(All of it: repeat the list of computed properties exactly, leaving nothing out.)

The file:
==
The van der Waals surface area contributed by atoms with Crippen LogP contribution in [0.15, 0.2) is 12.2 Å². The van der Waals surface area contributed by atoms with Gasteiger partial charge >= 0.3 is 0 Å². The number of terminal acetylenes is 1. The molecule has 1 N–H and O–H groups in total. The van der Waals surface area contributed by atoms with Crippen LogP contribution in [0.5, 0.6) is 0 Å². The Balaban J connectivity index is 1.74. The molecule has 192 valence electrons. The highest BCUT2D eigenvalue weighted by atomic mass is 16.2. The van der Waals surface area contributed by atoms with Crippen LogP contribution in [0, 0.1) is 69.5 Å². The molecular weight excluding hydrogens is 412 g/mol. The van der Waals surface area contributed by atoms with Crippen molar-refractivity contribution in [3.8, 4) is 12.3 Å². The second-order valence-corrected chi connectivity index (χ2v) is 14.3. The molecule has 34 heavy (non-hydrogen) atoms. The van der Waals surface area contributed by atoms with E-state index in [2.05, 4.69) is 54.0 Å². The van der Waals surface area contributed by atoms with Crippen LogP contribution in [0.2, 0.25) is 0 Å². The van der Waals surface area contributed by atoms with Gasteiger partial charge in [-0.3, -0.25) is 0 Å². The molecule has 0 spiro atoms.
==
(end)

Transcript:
The van der Waals surface area contributed by atoms with Crippen LogP contribution in [0.15, 0.2) is 12.2 Å². The van der Waals surface area contributed by atoms with Gasteiger partial charge >= 0.3 is 0 Å². The number of terminal acetylenes is 1. The molecule has 1 N–H and O–H groups in total. The van der Waals surface area contributed by atoms with Crippen LogP contribution in [0.5, 0.6) is 0 Å². The Balaban J connectivity index is 1.74. The molecule has 192 valence electrons. The highest BCUT2D eigenvalue weighted by atomic mass is 16.2. The van der Waals surface area contributed by atoms with Crippen LogP contribution in [0, 0.1) is 69.5 Å². The molecular weight excluding hydrogens is 412 g/mol. The van der Waals surface area contributed by atoms with Crippen molar-refractivity contribution in [3.8, 4) is 12.3 Å². The second-order valence-corrected chi connectivity index (χ2v) is 14.3. The molecule has 34 heavy (non-hydrogen) atoms. The van der Waals surface area contributed by atoms with E-state index in [2.05, 4.69) is 54.0 Å². The van der Waals surface area contributed by atoms with Crippen LogP contribution in [0.2, 0.25) is 0 Å². The van der Waals surface area contributed by atoms with Gasteiger partial charge in [-0.3, -0.25) is 0 Å². The molecule has 0 spiro atoms.